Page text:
Gary Weiss, the author of “Wall Street versus America,” takes issue with a decision by the New York Times advertising department to allow an ad in theÂ paper Friday that took issue withÂ a column thatÂ chief financial correspondentÂ Floyd Norris wrote.
The company is Universal Express, and Norris had written a column about an SEC investigation into the company and its allegations that it was a victim of naked short selling.
On his blog, Norris posted a comment from Stephen Jasperson, the newspaper’s director of advertising accountability, that stated in part: “It is the policy of the New York Times to accept advertising that disagrees with our reporting, whether it be on international affairs, business news, or our own editorials. Universal Express has done exactly that, as well as comment on their own court case. We do this because we believe that this ad and many like it are part and parcel of a free press. To limit a companyâ€™s right to free expression to voice their opinions would, in our opinion, cut off an important vehicle of free speech.”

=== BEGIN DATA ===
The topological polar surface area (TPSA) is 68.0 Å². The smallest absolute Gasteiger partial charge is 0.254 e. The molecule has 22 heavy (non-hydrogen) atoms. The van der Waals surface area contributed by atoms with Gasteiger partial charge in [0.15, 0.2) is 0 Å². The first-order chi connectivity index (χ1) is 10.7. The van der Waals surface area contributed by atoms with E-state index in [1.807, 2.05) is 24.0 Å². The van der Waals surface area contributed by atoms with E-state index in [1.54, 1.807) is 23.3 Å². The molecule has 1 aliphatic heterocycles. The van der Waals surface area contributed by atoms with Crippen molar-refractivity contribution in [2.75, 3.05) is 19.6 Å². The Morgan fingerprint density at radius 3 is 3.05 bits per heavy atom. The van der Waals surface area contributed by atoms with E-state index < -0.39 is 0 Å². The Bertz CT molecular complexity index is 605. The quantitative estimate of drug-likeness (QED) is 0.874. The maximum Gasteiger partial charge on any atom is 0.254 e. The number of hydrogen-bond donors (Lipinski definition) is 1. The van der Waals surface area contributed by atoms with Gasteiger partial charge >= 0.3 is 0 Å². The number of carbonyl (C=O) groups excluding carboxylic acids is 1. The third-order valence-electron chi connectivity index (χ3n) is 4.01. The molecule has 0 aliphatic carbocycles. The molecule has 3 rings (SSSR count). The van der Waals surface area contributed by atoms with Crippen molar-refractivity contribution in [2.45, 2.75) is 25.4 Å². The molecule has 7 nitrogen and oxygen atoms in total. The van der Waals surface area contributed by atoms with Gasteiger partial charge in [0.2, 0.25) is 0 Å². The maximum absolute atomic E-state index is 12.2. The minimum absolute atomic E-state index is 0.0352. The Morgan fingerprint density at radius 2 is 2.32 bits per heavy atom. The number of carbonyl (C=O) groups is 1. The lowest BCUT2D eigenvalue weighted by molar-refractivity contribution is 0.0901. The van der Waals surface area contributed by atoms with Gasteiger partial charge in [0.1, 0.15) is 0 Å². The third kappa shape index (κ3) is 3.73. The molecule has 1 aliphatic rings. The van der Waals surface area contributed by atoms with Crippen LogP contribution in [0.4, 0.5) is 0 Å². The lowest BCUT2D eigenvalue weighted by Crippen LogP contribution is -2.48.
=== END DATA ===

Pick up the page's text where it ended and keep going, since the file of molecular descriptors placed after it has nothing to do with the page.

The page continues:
Weiss responded by stating: “I’m afraid I must take issue with Mr. Jesperson. The New York Times owes it to its readers to not allow its pages to be forums for corporate lies and blame-shifting.”
Later, he added, “Also there is an irony in Mr. Jesperson’s comment about stocks needing to be registered with the SEC, because Universal Express has been selling unregistered stock on a massive scale, according to the SEC.”
Read more here.